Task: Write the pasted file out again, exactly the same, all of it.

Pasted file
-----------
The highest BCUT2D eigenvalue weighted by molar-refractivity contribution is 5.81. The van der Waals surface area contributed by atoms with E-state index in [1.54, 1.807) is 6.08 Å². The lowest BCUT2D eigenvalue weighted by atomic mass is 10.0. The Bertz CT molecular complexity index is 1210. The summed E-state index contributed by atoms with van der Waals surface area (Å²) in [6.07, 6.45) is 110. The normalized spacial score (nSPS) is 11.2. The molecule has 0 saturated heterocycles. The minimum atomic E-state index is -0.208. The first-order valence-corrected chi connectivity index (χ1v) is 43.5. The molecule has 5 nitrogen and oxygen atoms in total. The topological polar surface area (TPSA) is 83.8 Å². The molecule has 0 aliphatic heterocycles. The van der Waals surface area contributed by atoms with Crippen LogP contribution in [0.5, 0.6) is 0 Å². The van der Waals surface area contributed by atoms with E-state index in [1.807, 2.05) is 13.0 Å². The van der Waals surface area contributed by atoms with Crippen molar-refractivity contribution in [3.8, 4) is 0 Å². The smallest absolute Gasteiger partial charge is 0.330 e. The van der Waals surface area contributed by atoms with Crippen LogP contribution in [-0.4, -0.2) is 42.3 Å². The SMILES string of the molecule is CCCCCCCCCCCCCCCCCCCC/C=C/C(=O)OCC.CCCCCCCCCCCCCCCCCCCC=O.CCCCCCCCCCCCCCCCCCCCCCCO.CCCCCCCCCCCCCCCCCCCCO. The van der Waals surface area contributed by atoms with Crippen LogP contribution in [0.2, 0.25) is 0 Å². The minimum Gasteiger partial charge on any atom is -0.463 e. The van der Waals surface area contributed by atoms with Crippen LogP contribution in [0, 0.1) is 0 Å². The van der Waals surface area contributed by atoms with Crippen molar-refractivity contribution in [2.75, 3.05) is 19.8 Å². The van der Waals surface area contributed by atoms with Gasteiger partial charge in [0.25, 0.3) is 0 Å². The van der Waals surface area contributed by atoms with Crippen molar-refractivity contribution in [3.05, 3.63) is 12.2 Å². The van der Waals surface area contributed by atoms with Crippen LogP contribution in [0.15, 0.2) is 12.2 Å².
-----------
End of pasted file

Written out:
The highest BCUT2D eigenvalue weighted by molar-refractivity contribution is 5.81. The van der Waals surface area contributed by atoms with E-state index in [1.54, 1.807) is 6.08 Å². The lowest BCUT2D eigenvalue weighted by atomic mass is 10.0. The Bertz CT molecular complexity index is 1210. The summed E-state index contributed by atoms with van der Waals surface area (Å²) in [6.07, 6.45) is 110. The normalized spacial score (nSPS) is 11.2. The molecule has 0 saturated heterocycles. The minimum atomic E-state index is -0.208. The first-order valence-corrected chi connectivity index (χ1v) is 43.5. The molecule has 5 nitrogen and oxygen atoms in total. The topological polar surface area (TPSA) is 83.8 Å². The molecule has 0 aliphatic heterocycles. The van der Waals surface area contributed by atoms with Crippen LogP contribution in [0.5, 0.6) is 0 Å². The van der Waals surface area contributed by atoms with E-state index in [1.807, 2.05) is 13.0 Å². The van der Waals surface area contributed by atoms with Crippen molar-refractivity contribution in [3.8, 4) is 0 Å². The smallest absolute Gasteiger partial charge is 0.330 e. The van der Waals surface area contributed by atoms with Crippen LogP contribution in [-0.4, -0.2) is 42.3 Å². The SMILES string of the molecule is CCCCCCCCCCCCCCCCCCCC/C=C/C(=O)OCC.CCCCCCCCCCCCCCCCCCCC=O.CCCCCCCCCCCCCCCCCCCCCCCO.CCCCCCCCCCCCCCCCCCCCO. The van der Waals surface area contributed by atoms with Crippen LogP contribution in [0.2, 0.25) is 0 Å². The minimum Gasteiger partial charge on any atom is -0.463 e. The van der Waals surface area contributed by atoms with Crippen LogP contribution in [0, 0.1) is 0 Å². The van der Waals surface area contributed by atoms with Crippen molar-refractivity contribution in [2.75, 3.05) is 19.8 Å². The van der Waals surface area contributed by atoms with Gasteiger partial charge in [0.25, 0.3) is 0 Å². The van der Waals surface area contributed by atoms with Crippen molar-refractivity contribution in [3.05, 3.63) is 12.2 Å². The van der Waals surface area contributed by atoms with Crippen LogP contribution in [0.15, 0.2) is 12.2 Å².